Compared to data centers, the energy requirements of individual cell towers are a pittance. A typical 4kW cell site pales in comparison to the 20-50kW rack densities we are now seeing.
But with more than 400,000 cell tower sites in the US alone, they outnumber data centers and their power footprint totals a not-insubstantial 21 million megawatt hours (MWh) of power per year.
As energy prices soar, ESG continues to grow in importance, and 5G’s increased power demands loom, a number of cell tower owners and telco operators are looking at deploying wind and solar power generation systems at the cell sites themselves.
Are we close to self-sufficient cell sites at scale, or even a potential transition to off-grid cell towers en masse?
Wind turbines at cell sites
The start of this year saw Vodafone-owned Vantage Towers announce plans to install 750 wind turbines on 52 of its cell towers in Germany. The project will create a generation capacity of up to 650 MWh per year.
The installation of the micro wind turbines is scheduled by the end of the year, provided that all necessary permits have been issued by then.
“By generating renewable power directly on site, we create a cost-efficient and maintenance-friendly way to cut down energy costs for our customers while at the same time accelerating Europe’s sustainable digitalization,” says Enrico Schadock, senior business development manager at Vantage Towers, who is managing the Mowea rollout.
Schadock explains either 4, 8, or 16 turbines will be installed at each tower depending on the power requirements of the tower in question combined with wind quantity & speed. Each pair of turbine units has a nominal capacity of 1kW in winds of 3.5m/s or more; the units have an approximate energy output of 1,500kWh per year.
Vantage operates around 83,000 macro sites in Europe, so 52 sites is still a small trial. But assuming the pilot project goes well, the companies aim to expand to more locations in Germany and Vantage Towers’ other markets in Europe.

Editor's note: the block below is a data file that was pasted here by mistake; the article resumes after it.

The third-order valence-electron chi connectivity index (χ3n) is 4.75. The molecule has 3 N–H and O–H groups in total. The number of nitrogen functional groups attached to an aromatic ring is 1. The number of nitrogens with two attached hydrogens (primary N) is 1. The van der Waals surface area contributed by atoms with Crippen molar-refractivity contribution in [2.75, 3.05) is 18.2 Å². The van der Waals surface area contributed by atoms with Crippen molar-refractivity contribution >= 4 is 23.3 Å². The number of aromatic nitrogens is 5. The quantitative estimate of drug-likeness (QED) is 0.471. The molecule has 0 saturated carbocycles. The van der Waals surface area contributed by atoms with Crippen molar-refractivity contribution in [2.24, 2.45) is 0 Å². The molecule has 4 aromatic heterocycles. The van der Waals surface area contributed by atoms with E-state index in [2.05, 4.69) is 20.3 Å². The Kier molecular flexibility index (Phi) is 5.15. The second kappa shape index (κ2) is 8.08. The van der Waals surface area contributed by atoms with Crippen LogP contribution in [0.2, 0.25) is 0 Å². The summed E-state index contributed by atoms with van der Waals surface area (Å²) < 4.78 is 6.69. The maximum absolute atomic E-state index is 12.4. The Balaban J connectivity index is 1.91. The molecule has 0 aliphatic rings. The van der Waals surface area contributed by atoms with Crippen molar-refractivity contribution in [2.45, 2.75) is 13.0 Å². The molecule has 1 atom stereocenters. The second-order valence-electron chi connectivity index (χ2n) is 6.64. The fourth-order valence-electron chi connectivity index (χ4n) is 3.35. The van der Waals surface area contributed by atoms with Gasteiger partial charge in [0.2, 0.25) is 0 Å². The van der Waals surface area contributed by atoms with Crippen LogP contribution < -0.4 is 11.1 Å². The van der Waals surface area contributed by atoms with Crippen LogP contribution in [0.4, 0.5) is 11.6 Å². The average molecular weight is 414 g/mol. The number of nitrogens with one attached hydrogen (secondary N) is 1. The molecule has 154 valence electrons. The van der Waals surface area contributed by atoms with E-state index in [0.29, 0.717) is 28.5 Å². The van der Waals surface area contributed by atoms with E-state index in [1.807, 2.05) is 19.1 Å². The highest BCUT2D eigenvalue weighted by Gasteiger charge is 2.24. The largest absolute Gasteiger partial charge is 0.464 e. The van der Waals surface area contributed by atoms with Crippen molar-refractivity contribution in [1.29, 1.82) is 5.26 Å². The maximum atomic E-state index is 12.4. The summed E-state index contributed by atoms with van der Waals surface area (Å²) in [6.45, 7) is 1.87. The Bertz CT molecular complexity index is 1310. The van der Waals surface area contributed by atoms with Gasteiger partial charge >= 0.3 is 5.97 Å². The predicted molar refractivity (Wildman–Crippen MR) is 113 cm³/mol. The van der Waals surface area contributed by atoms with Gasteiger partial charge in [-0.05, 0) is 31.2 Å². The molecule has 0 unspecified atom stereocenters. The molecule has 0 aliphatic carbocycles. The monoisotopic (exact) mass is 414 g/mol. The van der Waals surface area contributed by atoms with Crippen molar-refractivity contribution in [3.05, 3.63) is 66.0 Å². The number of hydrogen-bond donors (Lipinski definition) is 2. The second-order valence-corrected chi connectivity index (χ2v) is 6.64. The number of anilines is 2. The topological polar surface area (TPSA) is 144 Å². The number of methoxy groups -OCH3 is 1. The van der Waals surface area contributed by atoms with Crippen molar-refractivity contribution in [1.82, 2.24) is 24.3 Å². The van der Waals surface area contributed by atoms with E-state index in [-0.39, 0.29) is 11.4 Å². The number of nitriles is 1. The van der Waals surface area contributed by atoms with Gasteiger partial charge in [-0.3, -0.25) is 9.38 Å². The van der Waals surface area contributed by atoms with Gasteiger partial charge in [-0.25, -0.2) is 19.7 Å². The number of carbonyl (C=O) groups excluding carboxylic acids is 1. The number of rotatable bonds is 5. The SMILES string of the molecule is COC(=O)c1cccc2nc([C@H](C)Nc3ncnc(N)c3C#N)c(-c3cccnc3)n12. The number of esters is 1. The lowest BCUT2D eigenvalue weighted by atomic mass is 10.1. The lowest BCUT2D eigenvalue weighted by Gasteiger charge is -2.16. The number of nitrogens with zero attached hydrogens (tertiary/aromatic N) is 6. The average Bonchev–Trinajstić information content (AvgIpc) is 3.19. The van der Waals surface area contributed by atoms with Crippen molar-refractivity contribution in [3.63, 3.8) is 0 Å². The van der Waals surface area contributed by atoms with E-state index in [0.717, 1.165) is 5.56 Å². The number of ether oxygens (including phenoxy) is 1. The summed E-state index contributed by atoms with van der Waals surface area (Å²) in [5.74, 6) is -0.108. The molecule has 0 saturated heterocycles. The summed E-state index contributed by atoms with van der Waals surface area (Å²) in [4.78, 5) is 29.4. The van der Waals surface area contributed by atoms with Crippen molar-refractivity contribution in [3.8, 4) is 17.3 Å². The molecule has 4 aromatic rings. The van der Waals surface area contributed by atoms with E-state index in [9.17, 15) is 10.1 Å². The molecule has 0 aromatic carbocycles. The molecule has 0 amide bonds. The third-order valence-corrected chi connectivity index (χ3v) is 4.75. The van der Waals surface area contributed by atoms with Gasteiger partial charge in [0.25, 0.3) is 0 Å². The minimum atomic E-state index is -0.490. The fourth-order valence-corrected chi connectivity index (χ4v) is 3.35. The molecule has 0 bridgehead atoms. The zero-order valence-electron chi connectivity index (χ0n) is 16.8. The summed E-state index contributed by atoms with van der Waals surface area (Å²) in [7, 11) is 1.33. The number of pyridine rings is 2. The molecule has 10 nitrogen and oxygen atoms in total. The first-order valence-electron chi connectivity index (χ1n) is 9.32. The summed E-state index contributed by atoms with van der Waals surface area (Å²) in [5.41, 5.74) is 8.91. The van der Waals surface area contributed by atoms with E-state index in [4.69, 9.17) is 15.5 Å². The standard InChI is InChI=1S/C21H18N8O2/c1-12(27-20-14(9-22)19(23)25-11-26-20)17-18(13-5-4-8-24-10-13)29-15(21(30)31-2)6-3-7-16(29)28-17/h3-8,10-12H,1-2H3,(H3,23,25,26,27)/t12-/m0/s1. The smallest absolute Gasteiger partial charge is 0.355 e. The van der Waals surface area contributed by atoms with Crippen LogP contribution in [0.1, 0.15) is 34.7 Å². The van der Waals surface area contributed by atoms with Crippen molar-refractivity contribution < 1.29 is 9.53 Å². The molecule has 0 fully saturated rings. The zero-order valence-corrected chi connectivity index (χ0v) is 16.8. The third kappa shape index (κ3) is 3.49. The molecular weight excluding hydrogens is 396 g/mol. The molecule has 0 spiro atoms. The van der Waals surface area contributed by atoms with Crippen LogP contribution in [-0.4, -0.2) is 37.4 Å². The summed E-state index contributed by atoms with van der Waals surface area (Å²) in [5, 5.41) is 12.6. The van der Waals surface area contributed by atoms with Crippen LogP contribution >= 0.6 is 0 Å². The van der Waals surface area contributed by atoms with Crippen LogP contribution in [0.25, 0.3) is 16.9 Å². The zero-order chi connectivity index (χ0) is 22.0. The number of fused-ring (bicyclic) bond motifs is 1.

Testing on-site cell tower power
While operators in emerging markets where the grid is less developed or reliable have long deployed solar and wind at cell sites, it is only in recent years that companies are starting to look at similar deployments in more developed markets such as Europe.
And unlike in developing markets, high land prices and little space combined with resilient energy grids can make it hard to justify the cost. Add in the fact many northern European markets don’t get much sun for large portions of the year, and further challenges arise.
But Vantage’s trial is one of a number of small-scale pilots and projects around deploying on-site renewable power at cell towers in Europe and elsewhere. While the results seem promising in isolation, none of the companies are deploying such solutions at scale yet.
Also in Germany, Deutsche Telekom is partnering with Ericsson to test self-sufficient cell towers. The German telco and Swedish OEM have conducted a trial at a live cell tower site in Germany where it was able to operate entirely from wind and solar energy generated by on-site panels and turbines.
The site – in the Bavarian municipality of Dittenheim, about 120km north of Munich – has been part-powered by energy from 12 sqm of solar modules installed more than a year ago. The two companies have since added a wind turbine, capable of providing up to five kilowatts of additional power, as a second renewable energy power source.